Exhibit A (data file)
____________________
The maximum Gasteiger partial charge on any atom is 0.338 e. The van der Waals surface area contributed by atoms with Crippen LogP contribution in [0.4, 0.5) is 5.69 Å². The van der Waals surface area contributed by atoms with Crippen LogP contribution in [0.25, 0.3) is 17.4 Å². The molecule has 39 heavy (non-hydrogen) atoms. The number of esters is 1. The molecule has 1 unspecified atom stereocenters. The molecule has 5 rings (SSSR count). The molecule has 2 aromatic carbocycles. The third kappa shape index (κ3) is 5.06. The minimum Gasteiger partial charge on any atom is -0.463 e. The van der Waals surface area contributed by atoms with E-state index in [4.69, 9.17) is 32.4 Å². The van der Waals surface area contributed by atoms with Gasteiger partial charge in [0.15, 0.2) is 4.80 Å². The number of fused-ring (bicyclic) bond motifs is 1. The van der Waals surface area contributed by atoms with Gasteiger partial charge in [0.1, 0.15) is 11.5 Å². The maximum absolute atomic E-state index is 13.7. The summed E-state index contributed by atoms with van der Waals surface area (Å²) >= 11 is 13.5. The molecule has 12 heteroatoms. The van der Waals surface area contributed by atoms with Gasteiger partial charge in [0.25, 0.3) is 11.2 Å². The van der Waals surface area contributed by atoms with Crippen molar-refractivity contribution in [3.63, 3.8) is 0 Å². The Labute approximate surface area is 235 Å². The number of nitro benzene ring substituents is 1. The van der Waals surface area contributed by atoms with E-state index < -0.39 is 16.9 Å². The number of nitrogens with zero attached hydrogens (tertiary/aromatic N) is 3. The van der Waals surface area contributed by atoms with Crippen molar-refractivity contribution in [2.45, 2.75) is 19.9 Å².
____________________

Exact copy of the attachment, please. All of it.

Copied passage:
The maximum Gasteiger partial charge on any atom is 0.338 e. The van der Waals surface area contributed by atoms with Crippen LogP contribution in [0.4, 0.5) is 5.69 Å². The van der Waals surface area contributed by atoms with Crippen LogP contribution in [0.25, 0.3) is 17.4 Å². The molecule has 39 heavy (non-hydrogen) atoms. The number of esters is 1. The molecule has 1 unspecified atom stereocenters. The molecule has 5 rings (SSSR count). The molecule has 2 aromatic carbocycles. The third kappa shape index (κ3) is 5.06. The minimum Gasteiger partial charge on any atom is -0.463 e. The van der Waals surface area contributed by atoms with E-state index in [4.69, 9.17) is 32.4 Å². The van der Waals surface area contributed by atoms with Gasteiger partial charge in [0.15, 0.2) is 4.80 Å². The number of fused-ring (bicyclic) bond motifs is 1. The van der Waals surface area contributed by atoms with Gasteiger partial charge in [0.1, 0.15) is 11.5 Å². The maximum absolute atomic E-state index is 13.7. The summed E-state index contributed by atoms with van der Waals surface area (Å²) >= 11 is 13.5. The molecule has 12 heteroatoms. The van der Waals surface area contributed by atoms with Gasteiger partial charge in [0.25, 0.3) is 11.2 Å². The van der Waals surface area contributed by atoms with Crippen molar-refractivity contribution in [3.63, 3.8) is 0 Å². The Labute approximate surface area is 235 Å². The number of nitro benzene ring substituents is 1. The van der Waals surface area contributed by atoms with E-state index < -0.39 is 16.9 Å². The number of nitrogens with zero attached hydrogens (tertiary/aromatic N) is 3. The van der Waals surface area contributed by atoms with Crippen molar-refractivity contribution in [2.45, 2.75) is 19.9 Å².